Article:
Thread: Insult Like A Chap
11/01/2012 10:33pm, #1
Insult Like A Chap
So I'm bored, it's Friday afternoon and I recently say a Chap Hop video somewhere that amused me somewhat:
Then in another thread, Barenkuclee I believe, I found two Chap- like insults of which gleaned a grin:
Your penis is of the miniature variety, you were born in a house of ill repute and raised by animals cloven hoofed.GET A RED BELT OR DIE TRYIN'.
11/01/2012 11:03pm, #2
- Join Date
- Feb 2008
May your pipe never smoke, may your teapot be broke.
11/01/2012 11:05pm, #3
some quick ones from the cybershpere:
A member of Parliament to Disraeli: “Sir, you will either die on the gallows or of some unspeakable disease.”
“That depends, Sir,” said Disraeli, “whether I embrace your policies or your mistress.”
- “He had delusions of adequacy.” – Walter Kerr
- “He has all the virtues I dislike and none of the vices I admire.” – Winston Churchill
- “I have never killed a man, but I have read many obituaries with great pleasure.” Clarence Darrow
- “He has never been known to use a word that might send a reader to the dictionary.” – William Faulkner (about Ernest Hemingway).
- “Thank you for sending me a copy of your book; I’ll waste no time reading it.” – Moses Hadas
- “I didn’t attend the funeral, but I sent a nice letter saying I approved of it.” – Mark Twain
- “He has no enemies, but is intensely disliked by his friends.” – Oscar Wilde
- “I am enclosing two tickets to the first night of my new play; bring a friend, if you have one.” – George Bernard Shaw to Winston Churchill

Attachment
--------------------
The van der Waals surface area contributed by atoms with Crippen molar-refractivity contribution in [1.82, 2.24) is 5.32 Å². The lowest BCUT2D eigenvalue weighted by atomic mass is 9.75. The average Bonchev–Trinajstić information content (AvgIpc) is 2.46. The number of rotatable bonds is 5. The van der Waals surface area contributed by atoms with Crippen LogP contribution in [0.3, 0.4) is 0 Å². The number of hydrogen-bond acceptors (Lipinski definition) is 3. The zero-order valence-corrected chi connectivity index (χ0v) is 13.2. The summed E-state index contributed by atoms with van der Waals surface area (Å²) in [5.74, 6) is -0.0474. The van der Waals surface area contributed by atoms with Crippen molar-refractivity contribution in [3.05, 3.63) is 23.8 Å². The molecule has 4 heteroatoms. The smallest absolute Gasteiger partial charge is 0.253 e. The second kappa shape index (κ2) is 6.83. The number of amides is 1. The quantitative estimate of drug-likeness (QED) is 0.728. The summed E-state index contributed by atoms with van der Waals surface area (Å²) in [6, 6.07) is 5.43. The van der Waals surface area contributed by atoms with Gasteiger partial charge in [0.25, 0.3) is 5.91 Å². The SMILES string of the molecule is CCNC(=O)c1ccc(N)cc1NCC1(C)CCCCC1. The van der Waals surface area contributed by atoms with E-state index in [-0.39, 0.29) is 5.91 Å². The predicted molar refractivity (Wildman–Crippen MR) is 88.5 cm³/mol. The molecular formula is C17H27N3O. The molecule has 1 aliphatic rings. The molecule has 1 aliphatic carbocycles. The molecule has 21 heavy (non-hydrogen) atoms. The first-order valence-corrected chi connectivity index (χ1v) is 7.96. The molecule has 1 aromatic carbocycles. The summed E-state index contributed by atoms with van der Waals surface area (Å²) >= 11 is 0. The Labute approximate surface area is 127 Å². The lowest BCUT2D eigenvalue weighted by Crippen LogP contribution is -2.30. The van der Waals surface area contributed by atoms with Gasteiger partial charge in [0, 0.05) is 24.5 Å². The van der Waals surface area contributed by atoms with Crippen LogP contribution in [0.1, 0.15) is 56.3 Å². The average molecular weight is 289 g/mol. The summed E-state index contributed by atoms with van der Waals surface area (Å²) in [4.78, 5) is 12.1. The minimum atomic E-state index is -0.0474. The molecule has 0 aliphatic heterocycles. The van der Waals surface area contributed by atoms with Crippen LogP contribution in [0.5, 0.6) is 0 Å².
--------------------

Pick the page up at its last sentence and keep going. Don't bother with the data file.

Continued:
- “I feel so miserable without you; it’s almost like having you here.” – Stephen Bishop
- “He is a self-made man and worships his creator.” – John Bright
- “I’ve just learned about his illness. Let’s hope it’s nothing trivial.” – Irvin S. Cobb
- “He is not only dull himself; he is the cause of dullness in others.” – Samuel Johnson
- “He is simply a shiver looking for a spine to run up.” – Paul Keating
- “In order to avoid being called a flirt, she always yielded easily.” – Charles, Count Talleyrand
- “He loves nature in spite of what it did to him.” – Forrest Tucker
- “Why do you sit there looking like an envelope without any address on it?” – Mark Twain
- “His mother should have thrown him away and kept the stork.” – Mae West
- “Some cause happiness wherever they go; others, whenever they go.” – Oscar Wilde
- “He uses statistics as a drunken man uses lamp-posts… for support rather than illumination.” – Andrew Lang (1844-1912)
- “He has Van Gogh’s ear for music.” – Billy Wilder
Dum spiro, spero.
- “I’ve had a perfectly wonderful evening.But this wasn’t it.” – Groucho Marx
Tada gan iarracht.
11/02/2012 5:15am, #4
"May all your conkers be one-ers"
When life gives you lemons... BLOOD FOR THE BLOOD GOD!!
"what's the best thing about aikido then?"
"To be defeated by your enemies, to be driven by them from the field of battle, and to hear the lamentations of your women." ermghoti
11/02/2012 6:04am, #5
11/02/2012 3:17pm, #6
- Join Date
- Jan 2012
11/02/2012 3:37pm, #7
Of course, the master of insulting like a chap was James "The Gentleman Masher" Corcoran.
To the next fighter against whom I spar, let me just say this: I'll put corn in his muffin! I'll crimson his face! I'll butter his bean and serve it to him cold I will! Then I'll deliver a blow to the mouth area, the blood from which will issue most copiously!Believe you me, I find this son of Africa quite affable. But, still he must get a proper trashing. I plan to crimson his face with a series of dapper lefts, then bring issue to rest a powerful blow, upon his dark and mysterious brow. For as we all know, the muscular African is no match for the lanky, smooth-talking Irishman, and history will prove me correct!
11/02/2012 3:40pm, #8